WASHINGTON — Health officials are warning
consumers to avoid prepackaged caramel apples because
they are linked to four deaths and more than two dozen
illnesses in 10 states, including Wisconsin.
Caramel apples are most popular around Halloween, and
the outbreak started just before then, in mid-October.
But the commercially produced variety can have a shelf
life of a month or more, and some may still be on store
The Centers for Disease Control and Prevention said it
knows of 28 cases in which people were sickened with the
same strains of the bacterial illness listeria, and at
least 26 were hospitalized. Of those, five died.
Listeriosis contributed to four of the deaths; a fifth
person who died had a strain of listeria linked to the
caramel apples, but health officials do not think
listeriosis caused that person's death.
The agency said that 83 percent of the ill people who
were interviewed reported eating commercially produced,
prepackaged caramel apples before getting sick.
The CDC said the investigation into the deaths and
illnesses is "rapidly evolving." Christopher Braden, an
epidemiologist at the CDC, said the agency is still
trying to determine which brands are involved and how
caramel apples may have become infected. He said there
is no reason at this point to stop eating plain apples
or other caramel products.
Two of the deaths were in Minnesota, and health
officials in that state said those who fell ill there
purchased the caramel apples from the stores Cub Foods,
Kwik Trip, and Mike's Discount Foods. Those stores
carried Carnival brand and Kitchen Cravings brand
caramel apples, none of which are still available for
purchase, according to the Minnesota Department of
Health. They said other brands and store locations may
be impacted as the investigation continues.
The CDC said the other two deaths were in Texas and
California. The agency said illnesses also occurred in
Arizona, California, Missouri, New Mexico, North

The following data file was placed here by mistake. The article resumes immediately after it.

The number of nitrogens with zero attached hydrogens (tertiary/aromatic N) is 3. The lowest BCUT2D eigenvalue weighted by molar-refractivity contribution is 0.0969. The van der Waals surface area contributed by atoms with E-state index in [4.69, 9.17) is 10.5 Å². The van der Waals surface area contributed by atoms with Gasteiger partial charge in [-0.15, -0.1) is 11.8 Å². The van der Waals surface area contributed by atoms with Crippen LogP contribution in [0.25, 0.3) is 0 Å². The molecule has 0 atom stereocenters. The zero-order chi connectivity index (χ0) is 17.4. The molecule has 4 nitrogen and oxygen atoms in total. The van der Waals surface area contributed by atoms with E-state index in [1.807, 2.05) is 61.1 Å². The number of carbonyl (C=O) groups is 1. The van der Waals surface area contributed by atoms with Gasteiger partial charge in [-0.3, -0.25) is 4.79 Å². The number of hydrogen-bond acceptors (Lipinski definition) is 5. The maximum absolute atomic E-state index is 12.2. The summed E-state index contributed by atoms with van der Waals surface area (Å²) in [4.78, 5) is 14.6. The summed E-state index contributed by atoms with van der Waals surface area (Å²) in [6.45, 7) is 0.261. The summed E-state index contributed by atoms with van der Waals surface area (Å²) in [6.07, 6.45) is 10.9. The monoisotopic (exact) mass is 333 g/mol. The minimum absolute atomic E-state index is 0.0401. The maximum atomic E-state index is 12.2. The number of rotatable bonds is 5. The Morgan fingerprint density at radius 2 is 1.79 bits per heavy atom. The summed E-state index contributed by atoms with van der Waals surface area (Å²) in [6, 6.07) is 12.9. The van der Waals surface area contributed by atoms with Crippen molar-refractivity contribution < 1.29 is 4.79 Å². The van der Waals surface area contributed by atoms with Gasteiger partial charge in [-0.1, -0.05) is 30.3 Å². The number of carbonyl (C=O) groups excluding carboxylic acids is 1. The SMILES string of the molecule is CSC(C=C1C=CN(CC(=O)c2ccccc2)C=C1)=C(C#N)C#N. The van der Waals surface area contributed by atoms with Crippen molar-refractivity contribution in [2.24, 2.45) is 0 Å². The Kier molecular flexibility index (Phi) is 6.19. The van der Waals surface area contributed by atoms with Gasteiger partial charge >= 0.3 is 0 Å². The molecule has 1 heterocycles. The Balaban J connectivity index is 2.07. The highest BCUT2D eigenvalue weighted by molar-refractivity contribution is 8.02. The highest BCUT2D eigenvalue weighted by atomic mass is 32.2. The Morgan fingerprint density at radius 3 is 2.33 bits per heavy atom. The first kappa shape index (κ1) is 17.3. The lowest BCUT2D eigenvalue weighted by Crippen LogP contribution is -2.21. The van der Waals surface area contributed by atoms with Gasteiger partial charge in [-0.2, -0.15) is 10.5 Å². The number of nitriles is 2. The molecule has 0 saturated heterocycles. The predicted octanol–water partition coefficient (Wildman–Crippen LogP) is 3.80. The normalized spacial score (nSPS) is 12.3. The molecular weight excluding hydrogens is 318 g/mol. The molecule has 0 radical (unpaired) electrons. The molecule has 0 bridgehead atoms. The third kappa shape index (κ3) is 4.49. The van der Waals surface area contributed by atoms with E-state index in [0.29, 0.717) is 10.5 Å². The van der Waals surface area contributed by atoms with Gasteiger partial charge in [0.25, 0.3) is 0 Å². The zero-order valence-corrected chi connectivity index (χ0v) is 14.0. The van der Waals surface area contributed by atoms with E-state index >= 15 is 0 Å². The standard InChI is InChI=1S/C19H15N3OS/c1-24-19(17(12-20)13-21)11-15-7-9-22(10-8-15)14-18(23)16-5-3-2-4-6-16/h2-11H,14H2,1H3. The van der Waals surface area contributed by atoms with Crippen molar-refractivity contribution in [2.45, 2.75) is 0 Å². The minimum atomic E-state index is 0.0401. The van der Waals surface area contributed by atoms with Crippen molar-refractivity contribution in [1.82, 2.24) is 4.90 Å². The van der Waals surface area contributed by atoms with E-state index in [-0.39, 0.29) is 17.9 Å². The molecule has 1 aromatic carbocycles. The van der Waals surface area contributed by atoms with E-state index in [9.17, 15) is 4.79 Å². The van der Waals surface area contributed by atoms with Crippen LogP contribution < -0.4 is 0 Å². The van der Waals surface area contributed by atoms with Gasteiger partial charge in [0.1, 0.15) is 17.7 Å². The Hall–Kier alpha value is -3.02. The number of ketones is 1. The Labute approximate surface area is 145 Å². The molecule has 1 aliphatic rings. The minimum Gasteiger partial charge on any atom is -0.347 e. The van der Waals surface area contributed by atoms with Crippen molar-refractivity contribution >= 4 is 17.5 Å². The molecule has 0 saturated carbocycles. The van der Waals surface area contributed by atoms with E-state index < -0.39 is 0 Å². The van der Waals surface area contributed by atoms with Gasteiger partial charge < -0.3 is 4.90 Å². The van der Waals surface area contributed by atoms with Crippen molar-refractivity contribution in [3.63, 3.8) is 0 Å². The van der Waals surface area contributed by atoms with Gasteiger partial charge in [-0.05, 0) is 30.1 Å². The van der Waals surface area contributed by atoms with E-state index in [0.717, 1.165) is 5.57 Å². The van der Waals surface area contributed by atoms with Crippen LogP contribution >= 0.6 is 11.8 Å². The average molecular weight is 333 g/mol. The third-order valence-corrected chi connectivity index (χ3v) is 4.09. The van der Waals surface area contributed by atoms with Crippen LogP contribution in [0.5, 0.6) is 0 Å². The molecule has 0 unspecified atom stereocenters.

Carolina, Texas, Utah, Washington, and Wisconsin.
Missouri and New Mexico had the most illnesses, with
Listeria is a foodborne illness that is especially
dangerous to pregnant women, newborn babies, the elderly
and those with compromised immune systems. It rarely
causes serious illness in healthy people and can be
treated with antibiotics. Symptoms include fever, muscle
aches, nausea and diarrhea.
Because it can be so serious for some people, outbreaks
of listeria generally cause more deaths than other
pathogens such as salmonella or E. coli. An outbreak of
listeria linked to Colorado cantaloupe in 2011 caused 33
The CDC said that the outbreak linked to the caramel
apples began Oct. 17 and the last known illnesses
started Nov. 27. The agency said illnesses that have
occurred since early December may not have been reported
yet. Those sickened ranged from seven to 92 years old,
with a median age of 64 years.
Nine of the illnesses involved either a pregnant woman
or an infant, the CDC said. Listeria is dangerous for
pregnant women because the illness can be passed to an
unborn baby even if the mother is not showing signs of
illness. It can sicken a newborn or lead to miscarriage,
preterm delivery or stillbirth. The CDC said no
miscarriages or fetal losses were reported in this
Unusually, three cases of meningitis linked to the
listeria were reported in older children, the agency
said. Those three children were not among the deaths,
Braden said, but the CDC is "very concerned" that those
cases occurred in otherwise healthy children. While
listeria can infect newborns, "usually we would not see
this kind of infection in healthy older children,"
Braden said there may have been more illnesses in
children because kids are more likely to eat caramel
apples, or possibly because the apples were heavily
He said anyone with commercially produced, prepackaged
caramel apples at home should throw them away, taking
care to wrap them up well so animals or people going
through trash don't eat them.